HGC Construction: Preserving the Past to Build the Future

by Deb Del Valle


In 1931 Richard Huseman founded HGC Construction based on the values of quality and craftsmanship. Since then the locally-owned business has continued to play an important role in shaping Cincinnati’s future, not only by working on new buildings, but by working to preserve the past.


“When HGC was founded the city was not that old! So, it took some time for our role as preservationists to take shape,” says Mike Huseman, President of HGC Group of Companies and HGC Construction. “We have a long history of restoration becoming particularly notable in the 1970s when we restored a tornado-destroyed church in 1974 and renovated the historic Vernon Manor in 1978.”


Huseman is fascinated by the stories older buildings tell. It’s a passion shared by HGC Director of Marketing and Communications and Cincinnati Preservation Association (CPA) Trustee Paul Moran.


“I’ve been a history buff my whole life. I’ve always figured if you don’t know where you came from, it’s a lot easier to end up going backwards without even meaning to,” Moran says. “Great historic events are intrinsically tied to the places they occurred, so it makes sense to preserve those places and pass on the lessons from our past.”


HGC Construction: Preserving the Past to Build the Future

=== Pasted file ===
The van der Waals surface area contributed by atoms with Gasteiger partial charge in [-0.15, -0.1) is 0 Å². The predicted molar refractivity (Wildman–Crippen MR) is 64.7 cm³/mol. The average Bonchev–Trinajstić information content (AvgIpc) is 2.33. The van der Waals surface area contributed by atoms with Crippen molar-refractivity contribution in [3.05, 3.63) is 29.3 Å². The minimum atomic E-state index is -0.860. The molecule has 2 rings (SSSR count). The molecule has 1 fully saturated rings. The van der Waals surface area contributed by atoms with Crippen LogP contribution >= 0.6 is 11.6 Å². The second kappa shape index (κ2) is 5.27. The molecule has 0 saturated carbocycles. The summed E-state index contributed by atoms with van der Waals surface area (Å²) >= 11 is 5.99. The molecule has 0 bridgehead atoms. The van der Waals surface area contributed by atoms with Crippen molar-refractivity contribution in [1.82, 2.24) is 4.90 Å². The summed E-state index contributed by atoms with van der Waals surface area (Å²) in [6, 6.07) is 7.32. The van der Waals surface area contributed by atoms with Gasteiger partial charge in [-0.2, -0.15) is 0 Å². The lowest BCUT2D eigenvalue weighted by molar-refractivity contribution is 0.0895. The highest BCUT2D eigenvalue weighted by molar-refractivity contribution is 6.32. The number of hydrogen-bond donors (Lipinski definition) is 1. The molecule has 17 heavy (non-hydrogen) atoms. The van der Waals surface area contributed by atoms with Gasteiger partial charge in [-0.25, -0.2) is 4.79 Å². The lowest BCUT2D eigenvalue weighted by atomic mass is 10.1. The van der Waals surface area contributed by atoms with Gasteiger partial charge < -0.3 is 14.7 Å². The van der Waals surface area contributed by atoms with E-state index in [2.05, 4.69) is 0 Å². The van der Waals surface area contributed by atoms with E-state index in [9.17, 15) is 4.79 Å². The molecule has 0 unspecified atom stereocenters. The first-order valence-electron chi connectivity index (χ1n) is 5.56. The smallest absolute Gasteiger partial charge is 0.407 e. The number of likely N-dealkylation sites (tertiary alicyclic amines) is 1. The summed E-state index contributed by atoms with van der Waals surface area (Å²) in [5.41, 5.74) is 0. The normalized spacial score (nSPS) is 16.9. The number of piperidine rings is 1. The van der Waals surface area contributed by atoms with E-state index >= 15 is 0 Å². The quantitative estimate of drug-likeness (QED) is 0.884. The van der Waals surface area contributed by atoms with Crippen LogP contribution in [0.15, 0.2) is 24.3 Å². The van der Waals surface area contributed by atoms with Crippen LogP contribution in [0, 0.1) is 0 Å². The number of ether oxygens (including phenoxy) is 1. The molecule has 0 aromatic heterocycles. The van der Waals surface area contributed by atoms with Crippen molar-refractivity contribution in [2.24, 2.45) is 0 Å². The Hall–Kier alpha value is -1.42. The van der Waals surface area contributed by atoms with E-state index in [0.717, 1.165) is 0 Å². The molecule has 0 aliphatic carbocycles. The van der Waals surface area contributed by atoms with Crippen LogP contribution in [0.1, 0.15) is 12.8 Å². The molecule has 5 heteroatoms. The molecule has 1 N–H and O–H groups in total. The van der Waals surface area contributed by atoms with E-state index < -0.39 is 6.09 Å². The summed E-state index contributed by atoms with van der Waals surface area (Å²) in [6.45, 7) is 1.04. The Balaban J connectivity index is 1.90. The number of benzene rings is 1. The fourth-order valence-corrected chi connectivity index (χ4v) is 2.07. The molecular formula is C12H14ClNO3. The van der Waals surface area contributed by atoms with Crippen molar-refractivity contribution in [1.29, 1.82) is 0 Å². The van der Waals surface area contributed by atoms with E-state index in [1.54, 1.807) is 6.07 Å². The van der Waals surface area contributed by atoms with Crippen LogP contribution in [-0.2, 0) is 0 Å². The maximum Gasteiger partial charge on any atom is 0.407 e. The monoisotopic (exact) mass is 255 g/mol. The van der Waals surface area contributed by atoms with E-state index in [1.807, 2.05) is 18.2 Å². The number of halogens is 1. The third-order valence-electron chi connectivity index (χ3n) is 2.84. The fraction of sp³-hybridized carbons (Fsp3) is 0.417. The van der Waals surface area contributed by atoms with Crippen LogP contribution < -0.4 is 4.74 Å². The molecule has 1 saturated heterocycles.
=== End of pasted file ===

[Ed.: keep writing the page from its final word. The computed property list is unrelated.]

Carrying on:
Strietmann Center, Over-the-Rhine

Over the years HGC has spearheaded many historic projects to preserve those lessons including the Strietmann Center, the Cincinnati Enquirer offices and mixed-use restorations in Over-the-Rhine. While such projects come with many challenges, Huseman says it’s worth it to honor a building’s memories while bringing it into a thriving future.


“We’re fascinated by the metamorphoses seen when you factor in the impact of time on the socio-economic elements that create structures,” Huseman says. “What I mean by that is the way a building can be built in the 1800s for manufacturing, lose its original purpose, and then be reborn as office space, like the Strietmann Center. I enjoy seeing the original human capital expended in building the structure continue forward, impacting the community for years to come.”


“It’s not easy preserving historic buildings,” Moran adds. “There are a lot of elements to be considered. With CPA, you have an organization who can spearhead a lot of the passion that appears when a city tries to figure out what to do with its historic places.”


HGC is a long-time supporter of CPA, not just monetarily but also through expert advice and preservation advocacy. 


“We’ve gained such a wealth of experience together, sharing our unique experiences and working together for excellent results,” notes Huseman. “It becomes a pay-it-forward experience as our collective efforts benefit the citizens of Cincinnati and beyond.”


Moran got even more involved joining the CPA board about two years ago. “I got involved because my dad instilled in me a great passion for Cincinnati history. He always said if you knew the history of the area, it would make every street come to life. I took that to heart, and when I was presented with the opportunity to get involved, it seemed like a great way to keep our streets alive.”  


“(HGC’s) commitment to preservation parallels our commitment to the community,” Huseman adds. “We’re making sure our city’s stories are not lost, that we remember the many voices and faces that made this city the great place it is, but that we always have our eye on the future.”

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